The Case of
the Restless Redhead
The vigorous invention begins with a careful homage to The Maltese Falcon, then when it’s established clearly in the form, there is a question of two identical revolvers switched by a suspect, and the thing enters another realm.
Hollywood, to be absolutely precise. The murder is that of a drama coach, the former husband of a movie star. He's killed because he stiffed a motel proprietor, whom he hired in another capacity to bully a redhead from the sticks he had previously stiffed on her acting lessons.
The movie star marries a millionaire.
Case of the Sleepwalker’s Niece
This is a variant of Arthur Lubin’s Impact (or vice versa), in which the earlier film’s greatly involuted symbolism of marriage and business is viewed from a different angle altogether, that of buyout and divorce.
The young assassin hopes to inherit the business through his fiancée, the niece of the title character, a man who enters his wife’s bedroom with a knife unconsciously, they’re in the midst of a divorce, she’s leaving him for another partner who offers his share of the company to the others at an exorbitant price, or no divorce.
One partner is stabbed, the sleepwalker is arrested.
Case of the Nervous Accomplice
As in “The Case of the Restless Redhead”, a dual structure. The opening is a stunning bit of surrealism. Husband leaves wife for blonde pushing oil deal, wife spies on them in their hideaway, the model home on bare acreage zoned for housing, now sought for drilling.
The second phase of this involves a rare and perhaps unique introduction of Thirties comedy in the form of a highly-refined double take played to the camera in court, evidently indicating a source film.
Case of the Drowning Duck
A woman murders her husband when he plans to leave her for his mistress, and sees his business partner convicted of the crime. Years later, she murders a blackmailing private investigator and frames the partner’s son.
The figure in the title comes from a chemistry demonstration by the boy, removing a duck’s protective oils with a sprinkled solution. The murder weapon is hydrochloric acid and potassium cyanide, implicating him and turning his small town quickly against him.
Peculiar points of elegance include the wife’s second husband, who was her first’s admittedly incompetent defense attorney, and an unsigned unaddressed “Dear John” letter found in the partners’ office.
Case of the Angry Mourner
The man who came to dinner at a cabin in Bear Valley is Mark Cushing. He had an accident while waterskiing.
Mr. Delano (“De-lā-no”) has come from Los Angeles to visit Carla Adrian.
Perry Mason is there “for a rest”.
The angry mourner is Marion Keats in Los Angeles, whom Cushing has promised to marry, she is discovered at his funeral, refuses to answer questions and hires an attorney to decry Mason’s “fishing expedition”.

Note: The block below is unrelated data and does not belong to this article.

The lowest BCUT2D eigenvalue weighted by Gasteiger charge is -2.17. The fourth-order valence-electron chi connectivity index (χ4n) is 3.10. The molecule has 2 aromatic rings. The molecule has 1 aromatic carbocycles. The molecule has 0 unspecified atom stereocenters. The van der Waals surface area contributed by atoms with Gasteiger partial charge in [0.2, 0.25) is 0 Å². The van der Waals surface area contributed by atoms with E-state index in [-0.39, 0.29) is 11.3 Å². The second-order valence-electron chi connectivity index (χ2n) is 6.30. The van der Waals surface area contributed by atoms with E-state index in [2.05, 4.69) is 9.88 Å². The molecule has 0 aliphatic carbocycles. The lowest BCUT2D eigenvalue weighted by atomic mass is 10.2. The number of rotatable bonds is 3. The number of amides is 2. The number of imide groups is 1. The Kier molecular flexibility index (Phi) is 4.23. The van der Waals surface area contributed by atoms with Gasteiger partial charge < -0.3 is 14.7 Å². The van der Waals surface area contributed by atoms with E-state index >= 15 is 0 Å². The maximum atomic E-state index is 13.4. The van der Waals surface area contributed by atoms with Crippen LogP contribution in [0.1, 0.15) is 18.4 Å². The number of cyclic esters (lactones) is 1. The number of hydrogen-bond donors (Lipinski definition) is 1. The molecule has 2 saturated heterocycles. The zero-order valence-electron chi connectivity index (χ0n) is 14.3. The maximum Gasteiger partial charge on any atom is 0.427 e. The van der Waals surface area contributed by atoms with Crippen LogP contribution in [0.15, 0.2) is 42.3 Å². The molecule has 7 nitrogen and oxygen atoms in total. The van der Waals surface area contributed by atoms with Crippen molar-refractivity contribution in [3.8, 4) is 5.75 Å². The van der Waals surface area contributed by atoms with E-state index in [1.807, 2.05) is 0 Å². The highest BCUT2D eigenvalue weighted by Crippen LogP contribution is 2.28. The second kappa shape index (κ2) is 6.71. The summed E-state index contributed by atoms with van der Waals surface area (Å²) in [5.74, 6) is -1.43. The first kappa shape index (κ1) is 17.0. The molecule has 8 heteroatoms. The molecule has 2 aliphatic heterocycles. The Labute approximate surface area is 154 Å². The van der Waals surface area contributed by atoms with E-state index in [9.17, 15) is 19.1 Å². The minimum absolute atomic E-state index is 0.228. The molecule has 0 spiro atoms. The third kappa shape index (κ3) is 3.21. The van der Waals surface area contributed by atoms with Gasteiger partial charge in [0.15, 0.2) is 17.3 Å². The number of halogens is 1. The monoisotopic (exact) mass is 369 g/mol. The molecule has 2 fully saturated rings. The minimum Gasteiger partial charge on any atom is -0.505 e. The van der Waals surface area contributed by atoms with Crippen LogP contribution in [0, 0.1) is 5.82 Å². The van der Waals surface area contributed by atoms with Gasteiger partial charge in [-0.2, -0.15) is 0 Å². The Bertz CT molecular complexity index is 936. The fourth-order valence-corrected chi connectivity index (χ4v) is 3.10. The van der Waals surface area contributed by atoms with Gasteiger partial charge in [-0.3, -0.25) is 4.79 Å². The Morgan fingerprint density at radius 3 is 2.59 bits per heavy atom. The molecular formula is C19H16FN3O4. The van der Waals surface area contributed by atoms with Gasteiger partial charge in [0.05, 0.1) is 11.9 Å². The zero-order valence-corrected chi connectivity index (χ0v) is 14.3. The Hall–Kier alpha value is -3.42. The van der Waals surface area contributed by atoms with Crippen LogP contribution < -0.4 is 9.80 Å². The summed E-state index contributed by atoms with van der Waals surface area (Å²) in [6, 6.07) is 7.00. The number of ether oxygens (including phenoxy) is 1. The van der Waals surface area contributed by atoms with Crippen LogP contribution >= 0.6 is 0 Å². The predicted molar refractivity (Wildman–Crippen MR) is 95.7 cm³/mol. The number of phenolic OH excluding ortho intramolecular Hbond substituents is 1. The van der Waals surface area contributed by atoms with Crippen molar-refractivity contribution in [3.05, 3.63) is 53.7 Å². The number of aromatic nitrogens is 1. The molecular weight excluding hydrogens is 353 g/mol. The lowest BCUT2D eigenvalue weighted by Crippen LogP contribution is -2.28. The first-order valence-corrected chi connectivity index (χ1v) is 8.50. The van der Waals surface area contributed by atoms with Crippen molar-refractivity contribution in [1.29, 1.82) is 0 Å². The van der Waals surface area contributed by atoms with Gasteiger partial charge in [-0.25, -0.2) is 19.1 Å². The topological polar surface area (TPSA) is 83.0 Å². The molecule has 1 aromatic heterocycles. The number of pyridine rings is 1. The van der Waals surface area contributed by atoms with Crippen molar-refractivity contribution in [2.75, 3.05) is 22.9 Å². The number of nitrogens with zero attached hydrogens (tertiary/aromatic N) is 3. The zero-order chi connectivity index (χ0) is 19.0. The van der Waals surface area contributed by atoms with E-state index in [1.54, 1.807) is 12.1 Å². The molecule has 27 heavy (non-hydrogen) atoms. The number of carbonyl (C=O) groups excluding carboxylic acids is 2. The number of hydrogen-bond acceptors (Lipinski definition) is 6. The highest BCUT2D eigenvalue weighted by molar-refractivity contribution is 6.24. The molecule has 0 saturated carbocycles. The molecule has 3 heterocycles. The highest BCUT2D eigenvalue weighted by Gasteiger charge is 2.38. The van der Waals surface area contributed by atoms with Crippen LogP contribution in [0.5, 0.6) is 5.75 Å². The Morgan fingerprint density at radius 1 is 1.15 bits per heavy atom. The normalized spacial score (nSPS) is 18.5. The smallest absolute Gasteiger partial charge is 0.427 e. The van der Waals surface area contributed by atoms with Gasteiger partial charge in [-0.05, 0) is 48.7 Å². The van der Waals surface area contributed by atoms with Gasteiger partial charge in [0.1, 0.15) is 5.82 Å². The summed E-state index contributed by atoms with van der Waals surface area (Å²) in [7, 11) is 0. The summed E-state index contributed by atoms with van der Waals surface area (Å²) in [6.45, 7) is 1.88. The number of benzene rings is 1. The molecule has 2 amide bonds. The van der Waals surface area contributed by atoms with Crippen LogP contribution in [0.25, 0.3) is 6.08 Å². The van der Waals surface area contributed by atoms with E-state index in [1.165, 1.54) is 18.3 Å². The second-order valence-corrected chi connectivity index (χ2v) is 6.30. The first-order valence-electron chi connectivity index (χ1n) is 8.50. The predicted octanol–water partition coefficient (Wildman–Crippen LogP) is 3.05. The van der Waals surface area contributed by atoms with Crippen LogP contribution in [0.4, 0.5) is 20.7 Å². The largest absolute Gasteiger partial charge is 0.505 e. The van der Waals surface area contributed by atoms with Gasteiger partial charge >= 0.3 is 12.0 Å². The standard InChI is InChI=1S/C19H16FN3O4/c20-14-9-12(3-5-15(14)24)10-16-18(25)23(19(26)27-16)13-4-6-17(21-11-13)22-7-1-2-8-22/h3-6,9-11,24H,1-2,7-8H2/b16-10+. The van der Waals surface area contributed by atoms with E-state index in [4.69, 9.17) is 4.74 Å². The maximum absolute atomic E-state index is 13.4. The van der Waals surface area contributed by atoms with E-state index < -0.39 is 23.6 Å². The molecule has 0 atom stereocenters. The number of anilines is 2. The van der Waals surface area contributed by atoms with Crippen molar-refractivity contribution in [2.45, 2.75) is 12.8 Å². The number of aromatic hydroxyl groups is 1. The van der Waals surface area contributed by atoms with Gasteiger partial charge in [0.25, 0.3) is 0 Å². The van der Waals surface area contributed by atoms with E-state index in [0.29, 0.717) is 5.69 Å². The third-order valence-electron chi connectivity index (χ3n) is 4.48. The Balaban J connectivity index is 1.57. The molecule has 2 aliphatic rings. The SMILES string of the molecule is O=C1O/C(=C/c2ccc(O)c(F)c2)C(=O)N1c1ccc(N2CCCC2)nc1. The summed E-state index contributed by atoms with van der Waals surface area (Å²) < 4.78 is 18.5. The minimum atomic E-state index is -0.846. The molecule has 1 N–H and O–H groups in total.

Cushing is killed by a neighbor, Sam Burrows, who believes he has been “swindled” in what the sheriff simply describes as “an everyday business deal”.
The defendant is Carla’s aunt, Belle Adrian, who found the body and removed traces of Carla’s presence.
Carla and Cushing are watching a film of his accident in the opening scene, after dinner with Belle. He tears her blouse, she slaps him.
His cook, whom Della guesses did more than dust, keeps an eye on him for his betrothed.
“Some vacation,” says Della.
An extraordinary sketch by Mason shows the relative position of the three cabins (left to right, Burrows, Cushing, Adrian), the arc of the road above them, Carla’s car on it (flat tire) between the first and second, with tracks left by the parties after heavy rain.
Case of the Wary Wildcatter
The opening is propitious in a way that can only be grasped when all the ships it’s launched have come in. There are two parts, the first shows game in crosshairs, revealed to be a camera mounted on a gun handle (this is the blackmailer). The second has a man push a car over a cliff, inside it is a woman already dead or unconscious. This man is the wildcatter who oversells shares in his well. As in The Producers, the scheme backfires when the nominal venture proves a success, especially as he has taken a loan from a mobster who in return asks for an equal partnership. The wildcatter is murdered, his girl is accused, but having been the mobster’s mistress as well, she is the motive instead.
There is a particularly fine scene of her discovering the body in the blackmailer’s rooms. Suddenly the door is locked, the lights go out, she climbs down a fire escape and is met by arriving policemen, who escort her upstairs, find the door unlocked, the lights on, the body there, and arrest her.
It may be that the blackmailer recites these lines of Matthew Arnold,
And though Fate grudge to me and thee
A witty script by Robert Bloomfield, realized by Russell.
Case of the Fan-Dancer’s Horse
A game of pairs, briskly surreal, as one or the other is placed before the viewer, revealing nothing, until the final image of the nightclub table reveals all, a miniature horse’s head and a fan made of feathers.
86 Shopping Minutes to Christmas
The admirable construction whirls around its Christmas theme from envy to repulsion and consciously stands on the very brink of Dickens by way of O. Henry, before it finds a totally unexpected solution.
Mr. B’s old pal has a young wife who’s getting a full-length mink stole on Christmas Day. Mr. B’s off the whole idea, exchanging gifts, entertaining the families (Mrs. B has scrimped all year to buy him cuff links).
The fur is hidden in the Baxter home and found by Mrs. B. The contretemps when it is explained leads to tears.
Hazel opens a charge account to buy that negligee for Missy. Mr. B gets a call at the office, routine confirmation of her employment for the account.
He brings home a gift “that ain’t no negligee”.